Appeal, No. 105, March T., 1960, from judgment of Court of Oyer and Terminer of Cambria County, Sept. T., 1958, No. 18, in case of Commonwealth of Pennsylvania v. Eleanora Avis Conklin. Judgment vacated and record remanded.
Lawrence L. Davis, for appellant.
Ferdinand F. Bionaz, District Attorney, with him Robert J. Cassidy, First Assistant District Attorney, and Fremont J. McKenrick, Assistant District Attorney, for Commonwealth, appellee.
Before Jones, C.j., Musmanno, Jones, Cohen, Bok and Eagen, JJ.
OPINION BY MR. JUSTICE COHEN.
This case is ruled by Commonwealth v. Edwards, 394 Pa. 335, 147 A.2d 313 (1959). The defendant, Eleanora Avis Conklin, charged with the felonious homicide of her three year old son, was tried on December 8, 1958, before the Court of Oyer and Terminer of Cambria County. A plea of not guilty was entered, but on December 12, 1958, the jury returned a verdict of guilty of murder in the first degree and fixed the sentence at life imprisonment. Defendant's motion for a new trial and in arrest of judgment was overruled by the Court en banc on November 3, 1959, sentence was entered by the Court a week later and this appeal followed.
The only question raised by the defendant on this appeal is the sufficiency of the charge to the jury.
Since the learned trial judge gave his charge on December 12, 1958, he was unable to refer to the then unavailable opinion in the Edwards case (handed down on January 5, 1959), in which our view in these matters was fully expressed by Justice MUSMANNO. There should no longer be any doubt that in any criminal jury trial conducted in the Commonwealth in which a plea of not guilty is entered by the defendant, the court must adequately instruct the jury on the possible verdict of "not guilty."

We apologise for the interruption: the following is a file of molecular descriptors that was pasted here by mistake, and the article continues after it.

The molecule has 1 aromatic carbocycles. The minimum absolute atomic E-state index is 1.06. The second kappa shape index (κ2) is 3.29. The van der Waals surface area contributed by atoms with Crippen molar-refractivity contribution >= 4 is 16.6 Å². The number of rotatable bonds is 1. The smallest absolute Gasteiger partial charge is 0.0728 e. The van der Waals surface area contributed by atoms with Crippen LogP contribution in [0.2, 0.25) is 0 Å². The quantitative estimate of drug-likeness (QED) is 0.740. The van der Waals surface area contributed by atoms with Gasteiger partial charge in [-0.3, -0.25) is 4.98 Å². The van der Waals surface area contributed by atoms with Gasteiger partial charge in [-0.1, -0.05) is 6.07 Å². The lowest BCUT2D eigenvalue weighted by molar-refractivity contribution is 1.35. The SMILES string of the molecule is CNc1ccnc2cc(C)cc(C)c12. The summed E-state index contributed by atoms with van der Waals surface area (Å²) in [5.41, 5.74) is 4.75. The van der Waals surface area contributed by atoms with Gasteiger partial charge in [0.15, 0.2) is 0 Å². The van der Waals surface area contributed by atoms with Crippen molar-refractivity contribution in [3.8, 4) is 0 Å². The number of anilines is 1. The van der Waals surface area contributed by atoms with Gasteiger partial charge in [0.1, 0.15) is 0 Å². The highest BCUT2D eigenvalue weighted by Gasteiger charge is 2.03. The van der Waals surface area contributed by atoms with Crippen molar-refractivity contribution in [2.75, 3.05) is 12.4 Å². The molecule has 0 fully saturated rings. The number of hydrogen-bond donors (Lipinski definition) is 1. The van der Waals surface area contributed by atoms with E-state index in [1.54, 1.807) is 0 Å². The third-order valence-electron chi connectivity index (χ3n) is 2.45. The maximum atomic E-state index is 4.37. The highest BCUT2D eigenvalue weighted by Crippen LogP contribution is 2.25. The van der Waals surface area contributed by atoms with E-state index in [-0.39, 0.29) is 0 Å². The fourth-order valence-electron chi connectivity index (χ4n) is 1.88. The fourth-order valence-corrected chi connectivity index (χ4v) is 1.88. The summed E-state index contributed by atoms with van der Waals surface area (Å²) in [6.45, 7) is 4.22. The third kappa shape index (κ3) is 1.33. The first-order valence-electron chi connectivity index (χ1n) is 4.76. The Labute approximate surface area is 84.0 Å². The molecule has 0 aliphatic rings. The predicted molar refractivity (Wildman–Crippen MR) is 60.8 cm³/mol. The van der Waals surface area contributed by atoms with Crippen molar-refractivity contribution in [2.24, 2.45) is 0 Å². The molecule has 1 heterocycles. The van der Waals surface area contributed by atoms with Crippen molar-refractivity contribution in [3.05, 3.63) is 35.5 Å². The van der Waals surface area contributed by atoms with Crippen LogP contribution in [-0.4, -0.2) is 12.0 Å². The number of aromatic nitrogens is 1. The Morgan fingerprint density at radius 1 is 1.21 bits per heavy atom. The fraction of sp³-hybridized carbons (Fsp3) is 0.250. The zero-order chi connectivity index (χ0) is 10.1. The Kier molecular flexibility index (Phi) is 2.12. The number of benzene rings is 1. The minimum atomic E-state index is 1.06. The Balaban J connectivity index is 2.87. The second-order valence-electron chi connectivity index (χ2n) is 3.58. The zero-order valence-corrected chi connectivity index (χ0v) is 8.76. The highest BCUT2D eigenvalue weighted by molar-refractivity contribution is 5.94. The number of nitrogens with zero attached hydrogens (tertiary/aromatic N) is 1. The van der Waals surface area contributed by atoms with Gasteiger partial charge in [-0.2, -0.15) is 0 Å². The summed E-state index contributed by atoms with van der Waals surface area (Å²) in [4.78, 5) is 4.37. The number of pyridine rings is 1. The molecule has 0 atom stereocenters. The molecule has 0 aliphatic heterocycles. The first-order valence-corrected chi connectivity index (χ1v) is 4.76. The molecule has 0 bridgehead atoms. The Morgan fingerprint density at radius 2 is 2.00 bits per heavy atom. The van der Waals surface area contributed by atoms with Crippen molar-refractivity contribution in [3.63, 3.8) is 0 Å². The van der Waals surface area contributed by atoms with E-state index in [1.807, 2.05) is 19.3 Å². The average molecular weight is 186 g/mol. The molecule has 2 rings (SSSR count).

The necessity for so instructing the jury was not diminished by the fact that the defendant voluntarily admitted to several witnesses, gave sworn signed statements and later confirmed from the witness stand the details surrounding the killing. Nor was it diminished by the fact that the defendant introduced evidence only to substantiate her two affirmative defenses, insanity at the time of the commission of the crime, and that the defendant was rendered incapable of forming an intent to kill by the voluntary use of drugs. When the accused plead not guilty, she thereby put in issue every single element in the prosecution's case, upon which the prosecution must meet its affirmative burden of proof beyond a reasonable doubt. The district attorney has argued that the defendant never, either before or during the trial, denied the killing. This is in law irrelevant, for it is not the accused who must prove her innocence, but the prosecution who must prove her guilt. If the defendant introduced no evidence whatever, she would still be entitled to a charge on the possibility of a not guilty verdict based on the jury's disbelief of the prosecution's case. We have often stated that a confession of the commission of a crime is not sufficient, in and of itself, to convict. Even though it may obviate the necessity of proving the accused's moral and material participation in whatever happened, it does not obviate the necessity of establishing the material
and legal existence of a crime. Thus, neither the admission of certain facts by the defendant nor her failure to deny the killing serves to relieve the prosecution of its burden of proof. We need not be reminded of the countless situations where persons confess to crimes of which they are innocent, either out of a desire to cover up for the guilty person or because of a psychological urge to do so. It is therefore necessary to adequately remind the jury in the charge that if the prosecution's evidence fails to convince them beyond a reasonable doubt on any essential element of the prosecution's case, they must return a verdict of not guilty. This holds true whether "the evidence of guilt piles as high as Mt. Everest on Matterhorn, even if the District Attorney ...